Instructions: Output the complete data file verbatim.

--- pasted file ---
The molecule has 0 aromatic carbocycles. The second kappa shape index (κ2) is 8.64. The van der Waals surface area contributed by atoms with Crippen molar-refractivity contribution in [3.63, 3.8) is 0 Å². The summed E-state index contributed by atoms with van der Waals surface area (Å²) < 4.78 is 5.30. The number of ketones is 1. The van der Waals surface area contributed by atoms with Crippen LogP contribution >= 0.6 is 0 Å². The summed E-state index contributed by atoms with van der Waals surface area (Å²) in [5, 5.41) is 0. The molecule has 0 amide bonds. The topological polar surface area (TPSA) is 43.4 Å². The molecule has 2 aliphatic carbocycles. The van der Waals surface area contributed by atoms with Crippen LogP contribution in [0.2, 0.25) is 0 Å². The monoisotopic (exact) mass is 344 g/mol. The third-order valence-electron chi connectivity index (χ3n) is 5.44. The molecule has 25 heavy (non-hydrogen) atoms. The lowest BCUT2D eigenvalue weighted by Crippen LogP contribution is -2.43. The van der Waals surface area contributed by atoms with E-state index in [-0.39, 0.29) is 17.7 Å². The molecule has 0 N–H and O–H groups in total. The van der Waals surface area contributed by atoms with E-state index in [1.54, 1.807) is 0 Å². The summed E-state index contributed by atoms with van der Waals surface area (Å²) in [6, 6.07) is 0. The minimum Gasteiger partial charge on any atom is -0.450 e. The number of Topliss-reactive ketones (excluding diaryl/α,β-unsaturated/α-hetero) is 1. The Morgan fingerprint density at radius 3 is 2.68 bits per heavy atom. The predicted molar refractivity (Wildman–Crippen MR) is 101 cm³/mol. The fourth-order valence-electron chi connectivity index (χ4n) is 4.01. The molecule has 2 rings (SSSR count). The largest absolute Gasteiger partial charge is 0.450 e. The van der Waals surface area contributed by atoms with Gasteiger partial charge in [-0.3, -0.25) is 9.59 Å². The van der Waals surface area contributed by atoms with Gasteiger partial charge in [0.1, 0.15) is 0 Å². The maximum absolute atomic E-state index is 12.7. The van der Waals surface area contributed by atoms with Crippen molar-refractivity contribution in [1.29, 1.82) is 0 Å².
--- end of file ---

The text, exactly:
The molecule has 0 aromatic carbocycles. The second kappa shape index (κ2) is 8.64. The van der Waals surface area contributed by atoms with Crippen molar-refractivity contribution in [3.63, 3.8) is 0 Å². The summed E-state index contributed by atoms with van der Waals surface area (Å²) < 4.78 is 5.30. The number of ketones is 1. The van der Waals surface area contributed by atoms with Crippen LogP contribution >= 0.6 is 0 Å². The summed E-state index contributed by atoms with van der Waals surface area (Å²) in [5, 5.41) is 0. The molecule has 0 amide bonds. The topological polar surface area (TPSA) is 43.4 Å². The molecule has 2 aliphatic carbocycles. The van der Waals surface area contributed by atoms with Crippen LogP contribution in [0.2, 0.25) is 0 Å². The monoisotopic (exact) mass is 344 g/mol. The third-order valence-electron chi connectivity index (χ3n) is 5.44. The molecule has 25 heavy (non-hydrogen) atoms. The lowest BCUT2D eigenvalue weighted by Crippen LogP contribution is -2.43. The van der Waals surface area contributed by atoms with E-state index in [-0.39, 0.29) is 17.7 Å². The molecule has 0 N–H and O–H groups in total. The van der Waals surface area contributed by atoms with E-state index in [1.54, 1.807) is 0 Å². The summed E-state index contributed by atoms with van der Waals surface area (Å²) in [6, 6.07) is 0. The minimum Gasteiger partial charge on any atom is -0.450 e. The number of Topliss-reactive ketones (excluding diaryl/α,β-unsaturated/α-hetero) is 1. The Morgan fingerprint density at radius 3 is 2.68 bits per heavy atom. The predicted molar refractivity (Wildman–Crippen MR) is 101 cm³/mol. The fourth-order valence-electron chi connectivity index (χ4n) is 4.01. The molecule has 2 rings (SSSR count). The largest absolute Gasteiger partial charge is 0.450 e. The van der Waals surface area contributed by atoms with Gasteiger partial charge in [-0.3, -0.25) is 9.59 Å². The van der Waals surface area contributed by atoms with Gasteiger partial charge in [0.1, 0.15) is 0 Å². The maximum absolute atomic E-state index is 12.7. The van der Waals surface area contributed by atoms with Crippen molar-refractivity contribution in [1.29, 1.82) is 0 Å².